Now you hear me, now you don’t
July 18, 2004
In this July month, when we recall those who were killed by the brutal PNC regime, it is timely that we ask, whether that party has changed at all.
This past week, the country observed the anniversary of the killing of the ballot box martyrs: the murder of Fr. Bernard Drake, 25 years ago; the death of PPP activist, Michael Forde, 40 years ago; and the killing of a young activist of the youth arm of the PPP in July of 2002.
Earlier this month, a group of women, who formed part of a group protesting the death squad issue, marched down Regent Street, the main shopping area, and were successful in intimidating businesses and shutting quite a few stores temporarily.
The police who came on the scene made no arrests and so far no one has been charged.
If the police are incapable of dealing with civil strife at such a low-keyed level, then those in charge of the force should do the honourable thing. Guyana cannot continue to have its law enforcement agencies handicapped to the extent that a small group of women can almost shut down the city, openly threaten police officers to turn their guns against them, and yet no single arrest has been made when there is ample video evidence of who the persons concerned were.
What signals are we sending to investors when they see the ease with which the commercial zone can be disrupted; and when they witness the failure of the police to act against those involved? Has anything really changed?
This sort of ineptitude by the authorities cannot be condoned, and there needs to be initiated some sort of inquiry as to the reasons for the political inaction in so far as this incident is concerned.
I urge the ROAR party led by Ravi Dev to immediately table in the National Assembly, a question as to why, in the face of overwhelming footage of those who were involved in the intimidation of citizens, no charges have been laid against any of those involved.
The police need to be questioned as to whether they have interrogated anyone in this matter.
The United States Embassy that was quick to recently recall the travel visas of the Home Affairs Minister, a former top cop and businessman, Reeaz Khan, must also answer as to why they have failed to act in a similar vein in this case.
Unless they do, this column will raise this matter with the United States Department of State.
Twenty-five years ago, death squads were used by the then ruling party to terrorise political opponents. Vigilantes were also used to gun down criminals.
The PNC has never been brought to book over its crimes in this country and despite being given a reprieve by the PPP government, have failed to admit to their mistakes of the past.
The one PNC leader, who had the moral fortitude to stand up and state that the party had made mistakes in the past, found himself under threat of expulsion.
It was the same unrepentant PNCR after the incident on Regent Street a few Fridays ago. The PNCR has not come out and condemned those who were involved in the intimidation of storeowners. Yet, they would want the entire Guyanese society to believe that they are serious about the Rule of Law.
The party’s Rule of Law campaign now lacks credibility and should no longer, if it ever were, be taken seriously.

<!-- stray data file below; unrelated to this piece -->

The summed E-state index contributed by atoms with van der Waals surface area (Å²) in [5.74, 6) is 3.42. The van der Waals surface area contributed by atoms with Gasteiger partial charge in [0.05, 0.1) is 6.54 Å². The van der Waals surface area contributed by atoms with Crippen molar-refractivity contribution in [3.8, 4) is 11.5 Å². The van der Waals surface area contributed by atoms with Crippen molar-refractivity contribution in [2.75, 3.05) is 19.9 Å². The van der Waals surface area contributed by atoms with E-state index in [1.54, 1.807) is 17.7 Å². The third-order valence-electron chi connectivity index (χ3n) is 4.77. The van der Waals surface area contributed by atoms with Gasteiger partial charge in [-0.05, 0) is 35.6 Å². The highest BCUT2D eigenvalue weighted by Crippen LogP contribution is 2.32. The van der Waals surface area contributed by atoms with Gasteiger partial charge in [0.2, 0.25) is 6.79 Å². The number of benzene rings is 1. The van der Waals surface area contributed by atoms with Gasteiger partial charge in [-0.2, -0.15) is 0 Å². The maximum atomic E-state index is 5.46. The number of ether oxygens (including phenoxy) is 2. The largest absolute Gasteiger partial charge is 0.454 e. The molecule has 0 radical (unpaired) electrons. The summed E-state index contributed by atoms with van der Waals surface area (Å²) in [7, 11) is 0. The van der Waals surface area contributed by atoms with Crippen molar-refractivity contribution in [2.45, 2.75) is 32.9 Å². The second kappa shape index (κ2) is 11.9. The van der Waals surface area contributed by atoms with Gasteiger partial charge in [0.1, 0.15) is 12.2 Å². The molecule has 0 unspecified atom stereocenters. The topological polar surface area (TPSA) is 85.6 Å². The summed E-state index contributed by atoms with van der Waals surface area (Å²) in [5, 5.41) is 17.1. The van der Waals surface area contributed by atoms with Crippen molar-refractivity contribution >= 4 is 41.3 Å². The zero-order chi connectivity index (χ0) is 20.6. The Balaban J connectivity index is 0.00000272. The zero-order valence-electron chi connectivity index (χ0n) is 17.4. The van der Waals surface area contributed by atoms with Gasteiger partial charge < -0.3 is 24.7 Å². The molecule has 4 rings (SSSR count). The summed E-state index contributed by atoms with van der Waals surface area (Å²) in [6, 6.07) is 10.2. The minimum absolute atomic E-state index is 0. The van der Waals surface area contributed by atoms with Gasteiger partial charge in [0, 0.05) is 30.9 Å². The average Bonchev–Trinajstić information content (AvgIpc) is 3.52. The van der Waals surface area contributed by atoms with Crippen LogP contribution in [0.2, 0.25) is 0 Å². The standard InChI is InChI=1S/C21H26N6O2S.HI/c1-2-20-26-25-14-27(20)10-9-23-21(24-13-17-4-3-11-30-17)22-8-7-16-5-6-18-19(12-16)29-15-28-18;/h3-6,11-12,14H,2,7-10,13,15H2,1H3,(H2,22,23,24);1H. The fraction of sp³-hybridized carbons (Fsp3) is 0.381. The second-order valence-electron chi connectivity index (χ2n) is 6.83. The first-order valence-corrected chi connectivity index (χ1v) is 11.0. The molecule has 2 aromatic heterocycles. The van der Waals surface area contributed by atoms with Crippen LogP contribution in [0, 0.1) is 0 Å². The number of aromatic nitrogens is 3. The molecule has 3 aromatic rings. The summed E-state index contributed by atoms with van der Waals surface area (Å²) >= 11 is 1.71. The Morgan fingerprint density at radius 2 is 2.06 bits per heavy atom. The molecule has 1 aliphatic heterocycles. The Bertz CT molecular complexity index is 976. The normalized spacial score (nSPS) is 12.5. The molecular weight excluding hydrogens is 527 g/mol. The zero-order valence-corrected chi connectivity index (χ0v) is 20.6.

If the PNCR cannot come out and say that the actions of those who tried to shut the city down is wrong, how can they be taken seriously when they convince Ravi Dev that henceforth the actions of the political opposition would be held to a higher standard?
Why has it been so difficult for a party that is marching and protesting breaches of the rule of law, to equally admit that part of its protest activity went outside of the bounds of the law? I shall await and see whether the party will take actions against its activists who were involved in the Regent Street incident.
The PNCR has explained the incident as part of the frustration of the Guyanese people. This is the PNCR’s usual tactic whenever protests go wrong. Whenever things turn sour, the PNC disclaims the protest. It is never theirs.
They disown the protestors but show a minimal of understanding towards the unlawful action. Was this not the case in 1997-98, when the PNCR claimed that they were adopting the protests against alleged electoral irregularities?
Was it not the same PNCR who said that the East Coast Demerara violence was a spontaneous reaction to marginalisation? Was it not the same PNCR that mobilised for the July 3, 2002 march; that said the event was organised by another group?
This is the same old party that 25 years ago, knifed to death a photographer taking pictures of their ‘death squad’ at work.
This is the same PNCR whose soldiers shot and killed two young men who were trying to prevent the army from taking away the ballot boxes unaccompanied; this is the same PNCR, whose agents, operating under a terrorist plot known as X-13, blew Michael Forde to splinters.
Bharrat Jagdeo has decided to end the constructive engagement process. He waited too long. There were numerous incidents prior to his return from the CARICOM meeting in Grenada, which should have led him to call off the process.
Now that he has done so, he should turn his mind to inquiring why no charges have been laid against the group that intimidated Regent Street businesses.
If a party does not have the courage to condemn breaches of the rule of the law by its own supporters, can it ever be trusted with political power?
Guyanese, who cherish freedom, are not at all amused by the PNCR’s practice of “now you hear me, now you don’t”, politics.